Sunday, March 16, 2014

The importance of doubt

In fantasy, we've recently seen a rise in the popularity of the antihero. Although I don't mind the occasional antihero, I often find myself yearning for the days when heroes were, you know, heroic. Unfortunately, many of these stories have heroes that are too good at what they do, too certain of their goals. These heroes trend into Mary Sue territory and suck all the conflict out of a story.

Yes, there might still be external conflict: the quest, the mission, the mystery they're trying to solve. But heroes who never doubt what they're doing result in very little internal conflict, and internal conflict is what gives your story depth. That's one of the advantages of the written medium. You can get into a character's head and see all their doubts and insecurities.

When I first wrote my epic fantasy series, it was pretty bad. No doubt about it. My characters did all kinds of cool things on their quest, but they weren't fully developed people. They were always sure about what they were doing. They rarely faced those pesky doubts and insecurities that make a person human.

In my recent rewrite, I've worked hard on addressing this aspect of my story's conflict. My three primary heroes--Nadia, Markis, and Berig--all face their inner battles in addition to their outer battles. Nadia has spent years preparing to kill the emperor who ordered her mother's execution, but she frequently doubts that she's doing the right thing, or that she has the ability to do what she plans.

Likewise, Markis faces his own insecurities. Deep down, he only wants to escape the empire that no one has ever escaped (supposedly). When he realizes this isn't a possibility, he ends up as part of Nadia's quest, but he never can get behind it quite like she can. His doubts are always there, and he wonders if he should simply go into hiding instead, to avoid his future as an Imperial Guard.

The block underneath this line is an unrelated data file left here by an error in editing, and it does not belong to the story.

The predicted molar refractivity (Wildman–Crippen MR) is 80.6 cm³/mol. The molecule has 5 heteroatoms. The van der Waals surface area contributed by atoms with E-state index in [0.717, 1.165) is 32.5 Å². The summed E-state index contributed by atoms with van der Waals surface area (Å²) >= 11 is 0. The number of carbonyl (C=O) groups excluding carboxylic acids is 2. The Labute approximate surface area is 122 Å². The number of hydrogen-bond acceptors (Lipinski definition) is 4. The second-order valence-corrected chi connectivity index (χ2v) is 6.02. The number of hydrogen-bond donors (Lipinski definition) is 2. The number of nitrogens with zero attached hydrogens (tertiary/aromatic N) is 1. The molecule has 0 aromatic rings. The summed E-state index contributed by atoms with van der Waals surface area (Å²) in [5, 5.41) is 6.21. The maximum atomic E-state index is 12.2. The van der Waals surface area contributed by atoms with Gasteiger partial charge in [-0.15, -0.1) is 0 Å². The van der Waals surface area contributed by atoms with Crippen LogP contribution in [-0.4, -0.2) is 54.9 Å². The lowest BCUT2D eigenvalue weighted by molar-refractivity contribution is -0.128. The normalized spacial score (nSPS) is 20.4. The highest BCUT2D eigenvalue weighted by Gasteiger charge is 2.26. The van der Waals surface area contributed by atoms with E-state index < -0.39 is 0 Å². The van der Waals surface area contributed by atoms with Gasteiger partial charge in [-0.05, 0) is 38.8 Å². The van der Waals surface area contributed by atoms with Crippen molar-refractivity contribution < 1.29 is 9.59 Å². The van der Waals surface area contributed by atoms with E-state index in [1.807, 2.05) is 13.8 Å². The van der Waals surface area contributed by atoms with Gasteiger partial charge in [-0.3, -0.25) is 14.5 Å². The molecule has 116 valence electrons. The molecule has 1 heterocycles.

Berig faces the most severe doubts of any of them. He's lived a rough life, starving on the streets, getting beaten by Imperial Guards, barely surviving the nightly attacks on the city by a monster. He blames himself for everything that goes wrong around him, refusing to take credit for those things that do go right.

I could go on and on about all the things they doubt, but that would give away a lot of the story. The point is I believe these doubts make these characters more human. Yes, they're still heroes, as they are all good people at heart, but they're not without their issues. These issues make them human.

And I think that's why the recent trend toward antiheroes has gained so much momentum. Authors, by giving their characters, some less heroic traits, make them more human. But that's not the only way to do so. You can still write a hero and make that hero an interesting, engaging character.

1 comment:

  1. Doubts and demons, insecurities, hesitation, fears and flaws all make us human, and all of these make characters more relatable too. Except, of course, if they're used in excess or used only superficially. Like, Here, my hero has doubts about his abilities as a swordsman, satisfied? But he never has to draw the sword anyway, so, yeah. Let's go into battle commanding an army from the back of a dragon.

    The way you described your characters and their doubts, however, is the right way to go. They all seem very real, even from just a paragraph of description. :)